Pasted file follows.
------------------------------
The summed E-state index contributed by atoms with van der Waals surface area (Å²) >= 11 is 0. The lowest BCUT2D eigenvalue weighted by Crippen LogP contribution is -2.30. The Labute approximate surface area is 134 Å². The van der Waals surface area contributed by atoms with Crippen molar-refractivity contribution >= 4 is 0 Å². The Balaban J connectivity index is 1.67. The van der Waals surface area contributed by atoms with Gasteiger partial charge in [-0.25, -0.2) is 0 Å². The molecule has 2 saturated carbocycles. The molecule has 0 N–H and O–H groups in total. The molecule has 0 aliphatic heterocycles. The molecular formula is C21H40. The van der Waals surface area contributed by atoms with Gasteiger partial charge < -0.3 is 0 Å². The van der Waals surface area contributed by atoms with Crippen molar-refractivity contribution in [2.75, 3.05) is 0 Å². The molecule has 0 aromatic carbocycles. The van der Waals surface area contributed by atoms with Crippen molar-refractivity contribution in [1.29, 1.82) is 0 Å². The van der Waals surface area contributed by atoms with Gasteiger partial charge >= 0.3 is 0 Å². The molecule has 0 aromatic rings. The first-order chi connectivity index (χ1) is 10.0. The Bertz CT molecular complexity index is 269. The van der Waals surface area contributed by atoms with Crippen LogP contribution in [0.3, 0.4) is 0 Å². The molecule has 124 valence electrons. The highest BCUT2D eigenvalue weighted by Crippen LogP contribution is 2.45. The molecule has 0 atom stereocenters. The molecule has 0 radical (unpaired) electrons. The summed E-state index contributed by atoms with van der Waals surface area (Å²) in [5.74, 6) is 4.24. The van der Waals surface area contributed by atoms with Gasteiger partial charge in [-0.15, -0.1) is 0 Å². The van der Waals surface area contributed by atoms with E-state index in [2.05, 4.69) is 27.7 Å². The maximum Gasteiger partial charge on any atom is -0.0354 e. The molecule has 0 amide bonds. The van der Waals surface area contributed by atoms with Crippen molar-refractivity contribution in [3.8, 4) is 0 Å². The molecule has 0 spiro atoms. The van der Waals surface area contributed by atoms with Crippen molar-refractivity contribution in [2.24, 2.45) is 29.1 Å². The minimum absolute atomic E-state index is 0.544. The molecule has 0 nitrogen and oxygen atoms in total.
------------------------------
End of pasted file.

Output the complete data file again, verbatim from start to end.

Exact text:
The summed E-state index contributed by atoms with van der Waals surface area (Å²) >= 11 is 0. The lowest BCUT2D eigenvalue weighted by Crippen LogP contribution is -2.30. The Labute approximate surface area is 134 Å². The van der Waals surface area contributed by atoms with Crippen molar-refractivity contribution >= 4 is 0 Å². The Balaban J connectivity index is 1.67. The van der Waals surface area contributed by atoms with Gasteiger partial charge in [-0.25, -0.2) is 0 Å². The molecule has 2 saturated carbocycles. The molecule has 0 N–H and O–H groups in total. The molecule has 0 aliphatic heterocycles. The molecular formula is C21H40. The van der Waals surface area contributed by atoms with Gasteiger partial charge < -0.3 is 0 Å². The van der Waals surface area contributed by atoms with Crippen molar-refractivity contribution in [2.75, 3.05) is 0 Å². The molecule has 0 aromatic carbocycles. The van der Waals surface area contributed by atoms with Crippen molar-refractivity contribution in [1.29, 1.82) is 0 Å². The van der Waals surface area contributed by atoms with Gasteiger partial charge >= 0.3 is 0 Å². The molecule has 0 aromatic rings. The first-order chi connectivity index (χ1) is 10.0. The Bertz CT molecular complexity index is 269. The van der Waals surface area contributed by atoms with Crippen LogP contribution in [0.3, 0.4) is 0 Å². The molecule has 124 valence electrons. The highest BCUT2D eigenvalue weighted by Crippen LogP contribution is 2.45. The molecule has 0 atom stereocenters. The molecule has 0 radical (unpaired) electrons. The summed E-state index contributed by atoms with van der Waals surface area (Å²) in [5.74, 6) is 4.24. The van der Waals surface area contributed by atoms with Gasteiger partial charge in [-0.15, -0.1) is 0 Å². The van der Waals surface area contributed by atoms with E-state index in [2.05, 4.69) is 27.7 Å². The maximum Gasteiger partial charge on any atom is -0.0354 e. The molecule has 0 amide bonds. The van der Waals surface area contributed by atoms with Crippen molar-refractivity contribution in [3.8, 4) is 0 Å². The molecule has 0 spiro atoms. The van der Waals surface area contributed by atoms with Crippen molar-refractivity contribution in [2.24, 2.45) is 29.1 Å². The minimum absolute atomic E-state index is 0.544. The molecule has 0 nitrogen and oxygen atoms in total.